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Synopsis

The 1990s. African Americans achieved more influence–and faced more explosive issues–than ever before. One word captured those times. One magazine expressed them. Emerge.

In those ten years, with an impressive circulation of 170,000 and more than forty national awards to its credit, Emerge became a serious part of the American mainstream. Time hailed its “uncompromising voice.” The Washington Post declared that Emerge “gets better with each issue.” Then, after nearly a decade, Emerge magazine closed its doors. Now, for the first time, here’s a collection of the finest articles from a publication that changed the face of African American news.

From the Clarence Thomas nomination to the Bill Clinton impeachment . . . from the life of Louis Farrakhan to the death of Betty Shabazz . . . from reparations for slavery to the rise of blacks on Wall Street . . . the most important people, topics, and turning points of this remarkable period are featured in incisive articles by first-rate writers.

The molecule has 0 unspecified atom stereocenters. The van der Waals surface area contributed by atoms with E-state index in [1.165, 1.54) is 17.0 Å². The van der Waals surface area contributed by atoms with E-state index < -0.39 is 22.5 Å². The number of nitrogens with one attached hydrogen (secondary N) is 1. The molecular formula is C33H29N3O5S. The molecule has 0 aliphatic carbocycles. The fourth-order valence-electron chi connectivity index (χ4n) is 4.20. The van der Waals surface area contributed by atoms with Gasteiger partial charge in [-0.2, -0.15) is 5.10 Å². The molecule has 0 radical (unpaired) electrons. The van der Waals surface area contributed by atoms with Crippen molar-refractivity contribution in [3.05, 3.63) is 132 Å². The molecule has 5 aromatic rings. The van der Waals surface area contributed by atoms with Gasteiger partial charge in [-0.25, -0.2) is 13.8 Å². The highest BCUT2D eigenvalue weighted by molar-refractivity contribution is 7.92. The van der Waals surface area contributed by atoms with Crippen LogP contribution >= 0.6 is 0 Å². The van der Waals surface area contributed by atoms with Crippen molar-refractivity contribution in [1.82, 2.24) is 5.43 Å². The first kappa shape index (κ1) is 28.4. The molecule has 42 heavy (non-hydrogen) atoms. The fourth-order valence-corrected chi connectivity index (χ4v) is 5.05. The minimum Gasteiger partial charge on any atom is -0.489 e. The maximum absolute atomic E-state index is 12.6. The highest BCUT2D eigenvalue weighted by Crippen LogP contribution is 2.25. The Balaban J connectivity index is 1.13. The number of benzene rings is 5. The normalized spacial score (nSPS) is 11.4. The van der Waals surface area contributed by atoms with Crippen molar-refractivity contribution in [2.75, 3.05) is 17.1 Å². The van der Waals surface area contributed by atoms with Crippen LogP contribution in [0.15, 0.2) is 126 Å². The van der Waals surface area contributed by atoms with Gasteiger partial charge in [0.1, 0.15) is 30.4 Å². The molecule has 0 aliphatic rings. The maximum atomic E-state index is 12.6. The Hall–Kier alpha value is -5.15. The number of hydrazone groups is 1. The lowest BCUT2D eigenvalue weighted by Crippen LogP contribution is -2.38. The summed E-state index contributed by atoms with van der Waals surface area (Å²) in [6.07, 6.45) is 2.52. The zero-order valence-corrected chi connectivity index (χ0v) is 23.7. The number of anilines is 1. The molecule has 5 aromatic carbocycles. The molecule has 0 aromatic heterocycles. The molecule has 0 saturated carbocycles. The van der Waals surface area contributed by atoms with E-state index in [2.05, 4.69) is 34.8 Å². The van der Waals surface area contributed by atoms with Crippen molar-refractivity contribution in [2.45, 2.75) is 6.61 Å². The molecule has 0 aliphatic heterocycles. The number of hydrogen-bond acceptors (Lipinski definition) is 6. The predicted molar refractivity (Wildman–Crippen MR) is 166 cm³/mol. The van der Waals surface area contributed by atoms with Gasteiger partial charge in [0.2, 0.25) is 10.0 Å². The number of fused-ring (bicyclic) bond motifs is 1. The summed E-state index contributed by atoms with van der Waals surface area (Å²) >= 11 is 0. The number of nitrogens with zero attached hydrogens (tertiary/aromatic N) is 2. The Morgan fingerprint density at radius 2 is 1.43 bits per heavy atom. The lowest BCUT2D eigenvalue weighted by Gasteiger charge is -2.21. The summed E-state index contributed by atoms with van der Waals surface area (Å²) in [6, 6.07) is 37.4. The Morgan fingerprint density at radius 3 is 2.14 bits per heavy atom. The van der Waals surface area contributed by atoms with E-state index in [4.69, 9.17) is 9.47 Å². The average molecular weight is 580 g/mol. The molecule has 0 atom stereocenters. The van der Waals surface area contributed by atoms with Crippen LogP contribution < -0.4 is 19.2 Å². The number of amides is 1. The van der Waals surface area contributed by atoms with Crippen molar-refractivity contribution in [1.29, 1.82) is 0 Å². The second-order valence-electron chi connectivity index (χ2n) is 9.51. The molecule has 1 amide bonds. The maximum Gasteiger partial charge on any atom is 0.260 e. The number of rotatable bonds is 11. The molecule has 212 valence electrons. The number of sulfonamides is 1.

Emerge may have ended with the millennium, but–as this incomparable volume proves–the quality of its coverage is still unequaled, the extent of its impact still emerging. Stirring tribute, uncanny time capsule, riveting read–The Best of Emerge Magazine is also the best of American journalism.


From the Trade Paperback edition.

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